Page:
Boston Hotel Buckminster*
Boston Hotel Buckminster (formerly Hotel Buckminster) had a long and fascinating history. Built in Kenmore Square in 1897 by Boston architects Winslow & Wetherell, the hotel played an important historic and cultural role in Boston throughout the years. It was the site where the 1919 Black Sox Scandal for the World Series was planned. The hotel hosted a speakeasy in the 1920s. In the 1940s, military police used part of the building to hold Italian prisoners of war. In the 1950s, the ground floor was home to the Storyville nightclub, which featured legends like Billie Holiday and Louis Armstrong. With its proximity to Boston’s greatest attractions and its promise of the most iconic views of the city—of Fenway Park and the iconic Citgo sign—it was always an exciting place to stay for visitors. In March 2020 the hotel’s management announced its closure due to the COVID-19 pandemic.
Central Park Lanes Bowling
Central Park Lanes Bowling is a family-run enterprise and regional attraction in East Boston. Stepping into this alley is like stepping into the past—the old-school bowling alley retains its classic wood paneling, ball return, pinner setters, hand-painted signage.
Fenway Park opened on April 20, 1912, under Red Sox owner John I. Taylor. Today, it is the oldest active Major League baseball park in the United State and one of only two remaining ballparks built during baseball’s “Golden Age.” Although Fenway has remained mostly unchanged since 1912—with the exception of the addition of the iconic “Green Monstah.” Fenway Park earned a place on the National Register of Historic Places in 2012 and is currently pending Boston Local Landmark status. In addition to advocating for these two designations, the Boston Preservation Alliance nominated Fenway Park for the 2008 Sports Business Awards’ Sports Venue of the Year, and awarded the ballpark a Special Commendation for Outstanding Stewardship at the 2005 Preservation Awards and the President’s Award for Excellence in 2017.
Parker House Hotel
The original Parker House Hotel was built in 1855 by Harvey D. Parker after he began making plans with John F. Mills in 1847. The hotel was supposedly the first in America to have rooms and meals paid for separately. Parker decided to hire a French gourmet chef to work at the hotel and soon after the hotel earned its acclaim. Supposedly, it was here, under the French chef Sanzian, that the Boston Cream Pie was created in 1856. Also founded in 1856 was the Saturday Club, where many literary scholars like Ralph Waldo Emerson and Henry Woodsworth Longfellow met for monthly meetings. In 1925 a majority of the hotel was demolished to make way for a new and improved Parker House Hotel which was completed in 1927, and in 1933 the hotel was foreclosed by the banks due to the Great Depression, and it was bought a few years later by Glenwood Sherrard who ran the hotel until 1958. In 1968 the struggling Parker House was bought by Dunfey Hotels. They eventually acquired the rights to “Omni International” and in 1996 the Parker House Hotel became the Omni Parker House hotel as it is known today.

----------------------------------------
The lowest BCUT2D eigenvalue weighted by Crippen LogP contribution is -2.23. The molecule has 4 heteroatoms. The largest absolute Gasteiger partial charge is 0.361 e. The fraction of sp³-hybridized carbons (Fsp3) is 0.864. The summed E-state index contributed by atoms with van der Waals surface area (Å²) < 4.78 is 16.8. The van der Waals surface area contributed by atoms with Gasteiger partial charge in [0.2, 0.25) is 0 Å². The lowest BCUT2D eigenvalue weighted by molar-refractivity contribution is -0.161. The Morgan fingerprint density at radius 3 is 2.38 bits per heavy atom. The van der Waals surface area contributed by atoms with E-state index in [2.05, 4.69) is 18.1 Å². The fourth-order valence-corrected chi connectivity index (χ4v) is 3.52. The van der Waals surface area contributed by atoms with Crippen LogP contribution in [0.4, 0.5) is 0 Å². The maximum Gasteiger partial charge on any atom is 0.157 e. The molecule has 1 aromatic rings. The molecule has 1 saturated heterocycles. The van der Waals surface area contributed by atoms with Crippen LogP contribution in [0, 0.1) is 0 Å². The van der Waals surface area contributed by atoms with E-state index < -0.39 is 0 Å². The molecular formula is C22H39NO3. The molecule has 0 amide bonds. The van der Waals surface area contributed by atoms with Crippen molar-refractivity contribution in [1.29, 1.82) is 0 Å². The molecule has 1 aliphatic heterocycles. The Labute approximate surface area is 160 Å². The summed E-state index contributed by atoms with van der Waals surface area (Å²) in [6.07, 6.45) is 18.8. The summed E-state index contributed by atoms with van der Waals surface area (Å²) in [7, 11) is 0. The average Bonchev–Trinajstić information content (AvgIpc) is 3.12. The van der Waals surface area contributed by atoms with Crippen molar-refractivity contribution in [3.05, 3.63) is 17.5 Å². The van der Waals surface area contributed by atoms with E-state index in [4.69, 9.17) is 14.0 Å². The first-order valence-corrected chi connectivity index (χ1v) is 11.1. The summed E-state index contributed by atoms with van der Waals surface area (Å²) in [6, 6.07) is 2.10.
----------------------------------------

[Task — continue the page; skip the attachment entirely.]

South Boston Candlepin, also known as Southie Bowl, has been a favorite for Boston bowlers for twenty years. They pride themselves on being a family bowling venue, and even offer bowling leagues five nights a week.
Hanging over a Starbucks on Court Street and on the corner of City Hall Plaza is a large, steaming kettle. This Steaming Tea Kettle was cast in 1873 by copper manufacturer Hicks & Badger as part of a promotion for the Oriental Tea Shop below, and a contest was held to guess how many gallons fit in the kettle. After the Oriental Tea Shop left, the store below was called The Steaming Kettle, and a small sign marking this location is still visible on the building today.
Wally’s was opened in 1947 by Joseph L. Walcott, a Barbadian man who came to the US in 1910 and was a major part of the movement to foster love of Jazz in the New England community. After working many jobs and saving, Mr. Walcott became the first Black man to own a nightclub in New England. As the craze for jazz died down decades later, Mr. Walcott began to turn to Berklee School of Music, the New England Conservatory of Music, and the Boston Conservatory to hire student musicians to mingle with the previous jazz professionals in a continuation of the iconic jazz scene. In 1979 Wally’s moved to the other side of the street, but continues its entertainment legacy today.